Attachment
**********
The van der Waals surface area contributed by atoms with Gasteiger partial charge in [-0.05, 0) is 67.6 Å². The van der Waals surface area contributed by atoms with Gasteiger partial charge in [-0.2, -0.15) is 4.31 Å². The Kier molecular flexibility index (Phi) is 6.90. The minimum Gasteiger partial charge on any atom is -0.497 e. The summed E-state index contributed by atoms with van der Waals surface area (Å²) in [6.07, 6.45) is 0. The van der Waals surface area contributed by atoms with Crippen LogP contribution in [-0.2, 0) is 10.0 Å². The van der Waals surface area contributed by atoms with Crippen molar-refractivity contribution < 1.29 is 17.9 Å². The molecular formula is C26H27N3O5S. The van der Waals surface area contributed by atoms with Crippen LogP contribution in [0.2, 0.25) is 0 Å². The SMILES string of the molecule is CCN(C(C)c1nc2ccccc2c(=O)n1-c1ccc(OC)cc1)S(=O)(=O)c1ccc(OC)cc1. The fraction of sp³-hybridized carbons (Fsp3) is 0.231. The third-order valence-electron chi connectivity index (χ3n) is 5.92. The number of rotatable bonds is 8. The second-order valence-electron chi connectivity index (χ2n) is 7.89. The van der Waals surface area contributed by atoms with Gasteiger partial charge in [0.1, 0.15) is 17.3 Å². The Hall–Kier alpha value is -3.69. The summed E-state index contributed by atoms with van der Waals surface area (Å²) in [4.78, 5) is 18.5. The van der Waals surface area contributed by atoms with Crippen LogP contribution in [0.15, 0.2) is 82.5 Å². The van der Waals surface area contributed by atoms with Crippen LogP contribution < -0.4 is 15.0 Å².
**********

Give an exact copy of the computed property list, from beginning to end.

The van der Waals surface area contributed by atoms with Gasteiger partial charge in [-0.05, 0) is 67.6 Å². The van der Waals surface area contributed by atoms with Gasteiger partial charge in [-0.2, -0.15) is 4.31 Å². The Kier molecular flexibility index (Phi) is 6.90. The minimum Gasteiger partial charge on any atom is -0.497 e. The summed E-state index contributed by atoms with van der Waals surface area (Å²) in [6.07, 6.45) is 0. The van der Waals surface area contributed by atoms with Crippen LogP contribution in [-0.2, 0) is 10.0 Å². The van der Waals surface area contributed by atoms with Crippen molar-refractivity contribution < 1.29 is 17.9 Å². The molecular formula is C26H27N3O5S. The van der Waals surface area contributed by atoms with Crippen LogP contribution in [0.2, 0.25) is 0 Å². The SMILES string of the molecule is CCN(C(C)c1nc2ccccc2c(=O)n1-c1ccc(OC)cc1)S(=O)(=O)c1ccc(OC)cc1. The fraction of sp³-hybridized carbons (Fsp3) is 0.231. The third-order valence-electron chi connectivity index (χ3n) is 5.92. The number of rotatable bonds is 8. The second-order valence-electron chi connectivity index (χ2n) is 7.89. The van der Waals surface area contributed by atoms with Gasteiger partial charge in [0.1, 0.15) is 17.3 Å². The Hall–Kier alpha value is -3.69. The summed E-state index contributed by atoms with van der Waals surface area (Å²) in [4.78, 5) is 18.5. The van der Waals surface area contributed by atoms with Crippen LogP contribution in [0.15, 0.2) is 82.5 Å². The van der Waals surface area contributed by atoms with Crippen LogP contribution < -0.4 is 15.0 Å².